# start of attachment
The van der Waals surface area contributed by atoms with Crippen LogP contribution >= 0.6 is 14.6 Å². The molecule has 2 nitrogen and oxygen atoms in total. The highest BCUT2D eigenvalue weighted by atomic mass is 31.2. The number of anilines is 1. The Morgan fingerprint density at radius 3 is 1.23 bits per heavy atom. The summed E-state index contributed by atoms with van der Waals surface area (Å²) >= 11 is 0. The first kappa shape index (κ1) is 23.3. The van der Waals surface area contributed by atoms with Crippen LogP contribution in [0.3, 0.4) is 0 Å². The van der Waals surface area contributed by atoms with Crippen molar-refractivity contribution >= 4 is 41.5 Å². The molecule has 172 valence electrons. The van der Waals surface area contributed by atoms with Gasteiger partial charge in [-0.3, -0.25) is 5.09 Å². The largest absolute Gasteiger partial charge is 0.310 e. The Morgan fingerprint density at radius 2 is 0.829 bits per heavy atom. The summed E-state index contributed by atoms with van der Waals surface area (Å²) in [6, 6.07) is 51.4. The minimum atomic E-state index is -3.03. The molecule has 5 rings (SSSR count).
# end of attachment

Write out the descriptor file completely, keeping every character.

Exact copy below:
The van der Waals surface area contributed by atoms with Crippen LogP contribution >= 0.6 is 14.6 Å². The molecule has 2 nitrogen and oxygen atoms in total. The highest BCUT2D eigenvalue weighted by atomic mass is 31.2. The number of anilines is 1. The Morgan fingerprint density at radius 3 is 1.23 bits per heavy atom. The summed E-state index contributed by atoms with van der Waals surface area (Å²) >= 11 is 0. The first kappa shape index (κ1) is 23.3. The van der Waals surface area contributed by atoms with Crippen LogP contribution in [0.3, 0.4) is 0 Å². The van der Waals surface area contributed by atoms with Crippen molar-refractivity contribution >= 4 is 41.5 Å². The molecule has 172 valence electrons. The van der Waals surface area contributed by atoms with Gasteiger partial charge in [-0.3, -0.25) is 5.09 Å². The largest absolute Gasteiger partial charge is 0.310 e. The Morgan fingerprint density at radius 2 is 0.829 bits per heavy atom. The summed E-state index contributed by atoms with van der Waals surface area (Å²) in [6, 6.07) is 51.4. The minimum atomic E-state index is -3.03. The molecule has 5 rings (SSSR count).